We purchased some yarn online and mother-in-law knit some wool diaper covers. The best part, they just look like pants and they were knitted just for Baby Girl so they fit her just fine.

Looks so warm.
We also purchased a pair of swim diapers. We used them twice this summer. Hopefully, it'll get more use next year when Baby Girl is able to walk around on her own (and when she doesn't put everything, like sand, in her mouth).

In total, the cost of diapers (cloth and disposables), inserts, and wipes for the year is $1,273.25.

The next category is food. As I mentioned before, Baby Girl was exclusively breastfed. Then we gave her a portion of what we were eating. That didn't change the last four months of her first year. The bottle of vitamin D drops we purchased from Costco is still more full than empty (not to mention the package contained two bottle) and Baby Girl loves cheese (just thought I'd throw that in).

As a result, this total remains unchanged at $26.76.

The next category, I suppose we'll name it kitchenware instead of kitchen stuff. The only thing we added was a sippy cup with a silicone spout as Baby Girl didn't figure out how to use the 360 sippy cups. She has since figured it out and loves drinking water out of her 360 sippy cups. However, we still needed to go from A (breastfeeding) to B (360 sippy cups) and in order to get there, we needed to spend an addition $11.17. In total, this category's final cost is $97.31.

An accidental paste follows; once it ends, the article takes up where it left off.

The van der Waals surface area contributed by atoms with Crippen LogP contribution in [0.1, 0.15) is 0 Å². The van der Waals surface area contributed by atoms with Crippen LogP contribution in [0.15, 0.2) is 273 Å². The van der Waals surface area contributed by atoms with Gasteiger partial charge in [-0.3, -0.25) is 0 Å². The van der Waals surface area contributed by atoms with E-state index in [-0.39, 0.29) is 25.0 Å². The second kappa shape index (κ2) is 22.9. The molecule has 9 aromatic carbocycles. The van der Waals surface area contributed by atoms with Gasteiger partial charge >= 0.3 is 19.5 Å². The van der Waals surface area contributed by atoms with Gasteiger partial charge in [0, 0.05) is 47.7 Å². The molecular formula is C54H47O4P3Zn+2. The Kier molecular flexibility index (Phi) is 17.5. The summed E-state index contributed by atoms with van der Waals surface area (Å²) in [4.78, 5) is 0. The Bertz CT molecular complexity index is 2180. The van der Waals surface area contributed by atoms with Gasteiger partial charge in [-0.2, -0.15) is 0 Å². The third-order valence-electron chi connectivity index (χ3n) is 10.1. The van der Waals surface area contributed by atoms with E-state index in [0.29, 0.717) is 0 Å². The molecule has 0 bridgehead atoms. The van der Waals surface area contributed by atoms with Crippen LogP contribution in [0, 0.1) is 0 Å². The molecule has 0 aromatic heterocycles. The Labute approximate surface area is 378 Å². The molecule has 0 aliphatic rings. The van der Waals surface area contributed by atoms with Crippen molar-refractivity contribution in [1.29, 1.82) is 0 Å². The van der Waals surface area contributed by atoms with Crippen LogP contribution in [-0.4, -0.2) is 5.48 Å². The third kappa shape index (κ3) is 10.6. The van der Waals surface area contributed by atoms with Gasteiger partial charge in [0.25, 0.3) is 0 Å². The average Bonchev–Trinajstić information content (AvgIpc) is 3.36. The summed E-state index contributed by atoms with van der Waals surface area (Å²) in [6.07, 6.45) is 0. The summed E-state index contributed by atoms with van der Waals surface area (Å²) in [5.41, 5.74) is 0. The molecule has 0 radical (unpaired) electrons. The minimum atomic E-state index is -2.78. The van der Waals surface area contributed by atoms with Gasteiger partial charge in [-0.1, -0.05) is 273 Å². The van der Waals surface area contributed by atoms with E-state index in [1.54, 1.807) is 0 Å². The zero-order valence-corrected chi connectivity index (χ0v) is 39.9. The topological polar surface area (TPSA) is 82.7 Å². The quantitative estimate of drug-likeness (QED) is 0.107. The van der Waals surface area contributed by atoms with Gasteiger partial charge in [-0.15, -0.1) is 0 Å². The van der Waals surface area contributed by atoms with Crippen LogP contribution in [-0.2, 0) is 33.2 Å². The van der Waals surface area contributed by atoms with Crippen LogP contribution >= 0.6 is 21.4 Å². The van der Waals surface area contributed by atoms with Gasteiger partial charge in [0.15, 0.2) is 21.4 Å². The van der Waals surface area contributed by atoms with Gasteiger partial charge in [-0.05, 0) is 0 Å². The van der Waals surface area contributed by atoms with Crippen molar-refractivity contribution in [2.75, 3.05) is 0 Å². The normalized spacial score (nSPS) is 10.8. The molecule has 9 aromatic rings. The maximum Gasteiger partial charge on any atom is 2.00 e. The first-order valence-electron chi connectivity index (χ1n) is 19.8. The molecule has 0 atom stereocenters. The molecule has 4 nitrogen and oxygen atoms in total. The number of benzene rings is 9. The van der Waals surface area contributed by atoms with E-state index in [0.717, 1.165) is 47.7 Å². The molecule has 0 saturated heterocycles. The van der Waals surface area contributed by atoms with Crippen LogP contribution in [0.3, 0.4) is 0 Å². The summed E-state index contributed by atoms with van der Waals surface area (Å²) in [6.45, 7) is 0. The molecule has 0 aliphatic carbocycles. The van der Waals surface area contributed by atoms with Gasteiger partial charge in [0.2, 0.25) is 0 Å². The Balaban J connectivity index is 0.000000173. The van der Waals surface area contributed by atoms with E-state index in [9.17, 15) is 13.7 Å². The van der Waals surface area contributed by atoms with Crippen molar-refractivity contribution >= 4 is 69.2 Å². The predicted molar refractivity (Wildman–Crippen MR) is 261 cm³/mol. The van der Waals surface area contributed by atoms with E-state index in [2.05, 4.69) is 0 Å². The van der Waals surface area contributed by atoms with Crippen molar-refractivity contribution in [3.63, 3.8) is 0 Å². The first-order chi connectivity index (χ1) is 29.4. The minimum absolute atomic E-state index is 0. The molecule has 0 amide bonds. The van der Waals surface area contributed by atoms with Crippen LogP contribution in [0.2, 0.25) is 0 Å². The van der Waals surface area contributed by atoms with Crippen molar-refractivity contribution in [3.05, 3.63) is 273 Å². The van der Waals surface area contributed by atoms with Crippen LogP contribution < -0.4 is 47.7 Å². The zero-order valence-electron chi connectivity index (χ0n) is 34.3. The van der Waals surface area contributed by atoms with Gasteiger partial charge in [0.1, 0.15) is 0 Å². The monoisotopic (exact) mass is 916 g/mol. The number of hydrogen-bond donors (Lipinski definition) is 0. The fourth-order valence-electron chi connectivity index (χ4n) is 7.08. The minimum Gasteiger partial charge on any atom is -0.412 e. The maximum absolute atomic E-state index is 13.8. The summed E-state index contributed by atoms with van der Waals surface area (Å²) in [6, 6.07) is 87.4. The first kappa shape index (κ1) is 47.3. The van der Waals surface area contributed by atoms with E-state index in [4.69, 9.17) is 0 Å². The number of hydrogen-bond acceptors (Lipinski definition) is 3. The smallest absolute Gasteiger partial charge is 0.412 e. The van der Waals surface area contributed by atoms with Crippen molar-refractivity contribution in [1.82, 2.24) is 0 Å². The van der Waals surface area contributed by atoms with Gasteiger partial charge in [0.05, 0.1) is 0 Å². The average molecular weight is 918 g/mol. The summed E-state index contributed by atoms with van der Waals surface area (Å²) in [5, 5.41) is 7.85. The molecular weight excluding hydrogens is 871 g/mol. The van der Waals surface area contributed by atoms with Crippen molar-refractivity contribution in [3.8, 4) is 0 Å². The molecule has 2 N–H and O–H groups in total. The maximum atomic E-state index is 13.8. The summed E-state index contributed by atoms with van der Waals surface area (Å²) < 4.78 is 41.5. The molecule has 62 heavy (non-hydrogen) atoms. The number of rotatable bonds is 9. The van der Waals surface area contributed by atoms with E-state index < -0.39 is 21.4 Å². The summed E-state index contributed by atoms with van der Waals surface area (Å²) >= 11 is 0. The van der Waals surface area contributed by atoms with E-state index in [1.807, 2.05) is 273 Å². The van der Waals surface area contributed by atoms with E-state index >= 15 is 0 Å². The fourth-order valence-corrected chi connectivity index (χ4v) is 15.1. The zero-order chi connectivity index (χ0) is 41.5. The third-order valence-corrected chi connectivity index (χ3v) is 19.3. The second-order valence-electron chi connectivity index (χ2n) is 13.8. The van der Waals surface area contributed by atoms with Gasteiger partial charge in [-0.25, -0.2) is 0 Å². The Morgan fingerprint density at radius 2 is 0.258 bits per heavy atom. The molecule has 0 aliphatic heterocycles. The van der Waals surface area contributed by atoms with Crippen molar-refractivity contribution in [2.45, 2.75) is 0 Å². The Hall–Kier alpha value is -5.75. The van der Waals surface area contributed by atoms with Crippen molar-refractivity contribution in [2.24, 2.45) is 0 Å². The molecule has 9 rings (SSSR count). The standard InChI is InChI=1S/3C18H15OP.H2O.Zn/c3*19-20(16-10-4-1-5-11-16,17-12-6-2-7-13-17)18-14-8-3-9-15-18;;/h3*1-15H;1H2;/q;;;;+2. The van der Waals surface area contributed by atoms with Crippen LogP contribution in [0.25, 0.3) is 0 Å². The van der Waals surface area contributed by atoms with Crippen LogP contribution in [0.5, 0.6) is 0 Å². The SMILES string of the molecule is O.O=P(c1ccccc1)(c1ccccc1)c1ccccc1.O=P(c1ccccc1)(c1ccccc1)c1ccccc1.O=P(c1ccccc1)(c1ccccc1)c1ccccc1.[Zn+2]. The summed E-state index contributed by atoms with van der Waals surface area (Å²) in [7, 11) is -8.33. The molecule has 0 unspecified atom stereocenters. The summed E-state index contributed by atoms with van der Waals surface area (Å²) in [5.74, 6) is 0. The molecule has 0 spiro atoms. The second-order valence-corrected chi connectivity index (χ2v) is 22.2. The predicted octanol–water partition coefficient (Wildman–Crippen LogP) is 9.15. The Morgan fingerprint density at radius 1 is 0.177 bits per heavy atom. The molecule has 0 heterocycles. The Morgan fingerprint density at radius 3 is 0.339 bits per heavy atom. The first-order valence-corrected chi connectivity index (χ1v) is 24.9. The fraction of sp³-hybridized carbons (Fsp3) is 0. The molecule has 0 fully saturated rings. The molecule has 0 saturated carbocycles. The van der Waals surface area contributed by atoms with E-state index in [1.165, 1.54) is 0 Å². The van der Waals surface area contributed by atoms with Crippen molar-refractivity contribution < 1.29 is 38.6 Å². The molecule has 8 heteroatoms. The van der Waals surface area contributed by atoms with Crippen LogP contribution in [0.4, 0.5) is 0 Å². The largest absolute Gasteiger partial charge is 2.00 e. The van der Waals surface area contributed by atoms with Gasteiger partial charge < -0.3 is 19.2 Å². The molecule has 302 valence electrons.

For clothing purchased in Canada, we purchased a snow suit set at Costco. It was only $31.49 in total and he haven't yet washed it or tried it out in case Wifey decides we don't need it for baby girl. In which case, we'll take advantage of Costco's generous return policy and return it. This brings the total to $103.85. We also continue to receive free clothing. Now that word got around to the Chinese neighbours in the area that we have a daughter, people are literally lining up (even begging us) to give us their previously worn clothing. In some cases, we've received additional clothing with the tags still affixed. It's gotten to the point where Wifey has refused the offer of additional clothing (hence, the begging).

The next category is bedding purchased in Canada. However, now, we'll need to include a mattress to the name. In August, Wifey mentioned that her back was sore from sleeping on the old queen bed. We discussed it further and she didn't want Baby Girl to sleep on such an uncomfortable mattress. As a result, we purchased a new double mattress for $429.38. As we still had my double sheets from my life as a bachelor, we didn't need to purchase new sheets for the bed. The new bed actually gave us more room in the master bedroom to walk around. We actually discussed throwing the mattress away, but Wifey convinced me to keep it. It was fortunate we did as Baby Girl starting standing on her own in September (Wifey caught Baby Girl standing up in the playpen when she was supposed to be napping). She was previously napping in her playpen in her room, but after than we took down the playpen and moved the queen mattress into her room. So now, we have two floor beds. The total cost for the mattress and bedding is $751.27.